If you’re new to thrifting, it can seem a little daunting. You want to make sure that you’re doing it right, saving money in the right places and not being too harsh on yourself. Well, hopefully the beginner's guide to being thrifty helped you with that. Now, it’s time to take your learning up a notch.
Now that you’ve got the basics down, it’s time to figure out how you can apply them to all areas of your life. It’s not always easy to know when to save and when to spend, because yes, you can allow yourself to spend when you lead a thrifty life. It’s just about knowing how to be efficient with your money, rather than frivolous. This can apply to all areas of your life.
First up, we’re going to think about the ways in which we can cut back. When you’re living a thrifty lifestyle, saving money focuses on the areas that you don’t need to spend on if you don’t have too. You can make significant savings by adjusting the areas where you’d usually spend your money.
When you don’t have the energy to cook on a weekday, or you feel like treating yourself when the weekend comes around, takeout is often the answer. Sometimes, we can even eat more takeout than we care to admit. So, it’s time to think about this decision from a thrifty perspective. Are you throwing money away week after week? Are the meals you get that great that you want to allocate a part of your budget on them? If not, then why not make the same meals at home? There are tons of recipes that you can use to recreate your favorite meals, and you might even cut what you’re spending by half or more.
Due to the way that the modern world works, it’s likely that you’ll have a subscription or two. These could be a specialty, such as a niche magazine or even to a rare cheese box, but, they could also be quite familiar, too. Perhaps you subscribe to Netflix every month. Do you use it to warrant the cost? It’s not a lot, but it can add up over the year, especially if you have cable TV, too. It’s time to work out if you need both. Maybe the cable TV can go, and Netflix will do. Or, perhaps you could share a subscription with friends or family and drastically cut the amount you pay out each year.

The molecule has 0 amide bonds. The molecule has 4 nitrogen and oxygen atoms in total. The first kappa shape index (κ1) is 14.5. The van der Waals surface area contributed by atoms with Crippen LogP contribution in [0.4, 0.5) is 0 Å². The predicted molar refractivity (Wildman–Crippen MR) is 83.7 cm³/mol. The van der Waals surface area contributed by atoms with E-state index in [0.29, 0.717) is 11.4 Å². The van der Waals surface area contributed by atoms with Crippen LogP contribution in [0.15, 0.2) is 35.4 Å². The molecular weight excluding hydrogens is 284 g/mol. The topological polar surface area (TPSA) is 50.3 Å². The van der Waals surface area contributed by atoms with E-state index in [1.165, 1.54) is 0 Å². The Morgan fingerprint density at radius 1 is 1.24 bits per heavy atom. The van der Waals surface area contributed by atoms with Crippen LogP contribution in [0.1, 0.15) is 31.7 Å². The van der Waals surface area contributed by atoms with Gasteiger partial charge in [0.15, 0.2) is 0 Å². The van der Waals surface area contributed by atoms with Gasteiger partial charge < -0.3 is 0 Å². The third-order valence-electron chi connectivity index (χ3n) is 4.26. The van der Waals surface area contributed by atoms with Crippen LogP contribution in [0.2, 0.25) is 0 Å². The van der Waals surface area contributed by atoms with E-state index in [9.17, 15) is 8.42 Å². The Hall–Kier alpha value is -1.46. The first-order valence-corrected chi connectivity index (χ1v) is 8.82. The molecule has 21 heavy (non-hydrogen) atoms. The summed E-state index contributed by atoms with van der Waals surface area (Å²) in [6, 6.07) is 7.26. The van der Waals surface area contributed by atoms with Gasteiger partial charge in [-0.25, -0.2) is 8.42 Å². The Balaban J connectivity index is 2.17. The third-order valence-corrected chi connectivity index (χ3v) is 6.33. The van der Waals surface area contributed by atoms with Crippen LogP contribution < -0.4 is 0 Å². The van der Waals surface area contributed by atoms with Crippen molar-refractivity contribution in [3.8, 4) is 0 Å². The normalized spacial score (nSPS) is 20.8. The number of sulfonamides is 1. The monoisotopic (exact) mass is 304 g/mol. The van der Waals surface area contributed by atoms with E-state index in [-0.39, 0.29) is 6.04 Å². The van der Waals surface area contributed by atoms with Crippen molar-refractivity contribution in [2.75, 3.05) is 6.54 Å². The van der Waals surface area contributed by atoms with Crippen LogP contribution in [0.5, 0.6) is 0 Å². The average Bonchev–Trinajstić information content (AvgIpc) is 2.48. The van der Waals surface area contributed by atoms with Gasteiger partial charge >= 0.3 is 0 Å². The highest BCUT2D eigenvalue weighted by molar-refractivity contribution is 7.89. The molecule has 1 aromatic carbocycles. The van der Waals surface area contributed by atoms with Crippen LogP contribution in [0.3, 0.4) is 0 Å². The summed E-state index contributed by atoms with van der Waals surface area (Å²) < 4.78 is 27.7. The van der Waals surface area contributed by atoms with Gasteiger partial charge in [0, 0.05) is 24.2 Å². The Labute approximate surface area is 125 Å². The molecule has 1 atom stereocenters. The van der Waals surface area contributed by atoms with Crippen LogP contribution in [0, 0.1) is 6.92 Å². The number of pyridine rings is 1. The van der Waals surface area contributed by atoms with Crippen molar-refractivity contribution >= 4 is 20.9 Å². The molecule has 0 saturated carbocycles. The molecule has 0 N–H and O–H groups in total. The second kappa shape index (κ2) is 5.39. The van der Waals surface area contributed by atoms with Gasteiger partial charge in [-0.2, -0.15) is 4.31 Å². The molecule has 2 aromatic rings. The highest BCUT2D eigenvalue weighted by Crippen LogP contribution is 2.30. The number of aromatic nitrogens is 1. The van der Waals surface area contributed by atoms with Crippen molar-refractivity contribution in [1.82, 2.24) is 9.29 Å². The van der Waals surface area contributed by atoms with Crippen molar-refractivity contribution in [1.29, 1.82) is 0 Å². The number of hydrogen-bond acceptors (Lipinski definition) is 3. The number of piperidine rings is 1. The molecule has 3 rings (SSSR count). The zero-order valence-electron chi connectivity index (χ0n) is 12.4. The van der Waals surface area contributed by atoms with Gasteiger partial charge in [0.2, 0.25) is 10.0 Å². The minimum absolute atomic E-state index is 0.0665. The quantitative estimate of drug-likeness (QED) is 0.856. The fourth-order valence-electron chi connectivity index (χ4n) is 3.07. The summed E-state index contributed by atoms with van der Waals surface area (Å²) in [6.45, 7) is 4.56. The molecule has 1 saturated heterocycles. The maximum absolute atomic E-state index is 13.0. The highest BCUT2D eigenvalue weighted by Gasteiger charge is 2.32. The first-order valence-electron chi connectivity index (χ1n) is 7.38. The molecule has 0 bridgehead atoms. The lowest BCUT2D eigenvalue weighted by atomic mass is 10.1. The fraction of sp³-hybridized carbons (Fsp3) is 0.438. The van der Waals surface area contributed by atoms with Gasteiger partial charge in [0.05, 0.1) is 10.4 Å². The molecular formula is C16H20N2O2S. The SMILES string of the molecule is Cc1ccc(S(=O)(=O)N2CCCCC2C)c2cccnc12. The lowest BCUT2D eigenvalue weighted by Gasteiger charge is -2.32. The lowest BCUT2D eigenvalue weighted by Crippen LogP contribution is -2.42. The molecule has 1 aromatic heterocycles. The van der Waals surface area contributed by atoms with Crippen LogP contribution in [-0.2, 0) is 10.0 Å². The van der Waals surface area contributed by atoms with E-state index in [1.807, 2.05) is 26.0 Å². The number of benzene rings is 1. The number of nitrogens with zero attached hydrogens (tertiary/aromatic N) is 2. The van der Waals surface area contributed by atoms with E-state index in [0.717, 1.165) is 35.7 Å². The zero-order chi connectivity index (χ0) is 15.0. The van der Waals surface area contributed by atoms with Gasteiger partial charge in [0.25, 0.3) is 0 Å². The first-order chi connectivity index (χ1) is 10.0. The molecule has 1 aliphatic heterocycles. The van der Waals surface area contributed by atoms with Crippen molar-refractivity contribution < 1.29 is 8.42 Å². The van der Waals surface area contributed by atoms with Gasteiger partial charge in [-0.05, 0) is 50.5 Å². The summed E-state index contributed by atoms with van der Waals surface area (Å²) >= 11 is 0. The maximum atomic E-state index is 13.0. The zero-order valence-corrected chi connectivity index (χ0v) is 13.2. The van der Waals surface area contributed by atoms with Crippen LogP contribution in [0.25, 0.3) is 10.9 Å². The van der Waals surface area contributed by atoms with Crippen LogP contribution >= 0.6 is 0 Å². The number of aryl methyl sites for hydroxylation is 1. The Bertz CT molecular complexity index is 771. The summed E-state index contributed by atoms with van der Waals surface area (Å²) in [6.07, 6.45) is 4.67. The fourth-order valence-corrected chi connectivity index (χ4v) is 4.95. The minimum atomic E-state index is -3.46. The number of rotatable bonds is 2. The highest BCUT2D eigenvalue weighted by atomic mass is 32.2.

Most of the time, we head to the store or our favorite websites when we need to buy or replace something. But, that could mean that we’re spending more than is necessary. So, why not start buying used? You can find bargains on eBay and in flea markets. Some things are even brand new but are being sold super cheap when people have clear-outs. You can save yourself a lot of money when you stop buying brand new.
When we think about saving in a thrifty lifestyle, it’s less about restricting yourself but about being careful with how you allocate your money. It’s time to start thinking about where your money goes and how you can cut back to make every cent count.
One of the biggest areas of our lives that we can save money is with our groceries. A lot of the time, we spend more than we need to. We buy things we waste, and we buy on a whim. But, there are ways that we can make significant savings. If you buy things automatically, try to make your purchase patterns count. Think about what you’re putting into your shopping cart and how you can make things stretch instead. If you buy brands, do you need to? You can find cheaper alternatives that are just as good. The next time you head to the store, think about how you can buy more for less.
Couponing is a huge part of living a thrifty lifestyle, but it doesn’t have to be carried out religiously or excessively. You can coupon until your heart's content if that is how you like to live, or you can just cut out the ones that apply to you. When you start to get used to couponing, why not let the promotions decide what you purchase that week? You can even plan your meals around what’s being offered at a cheaper rate or 2-4-1. But, it’s important to remember only to do it if it saves you money. If you’re starting to spend more because it looks like a good idea, then you need to cut back on your couponing.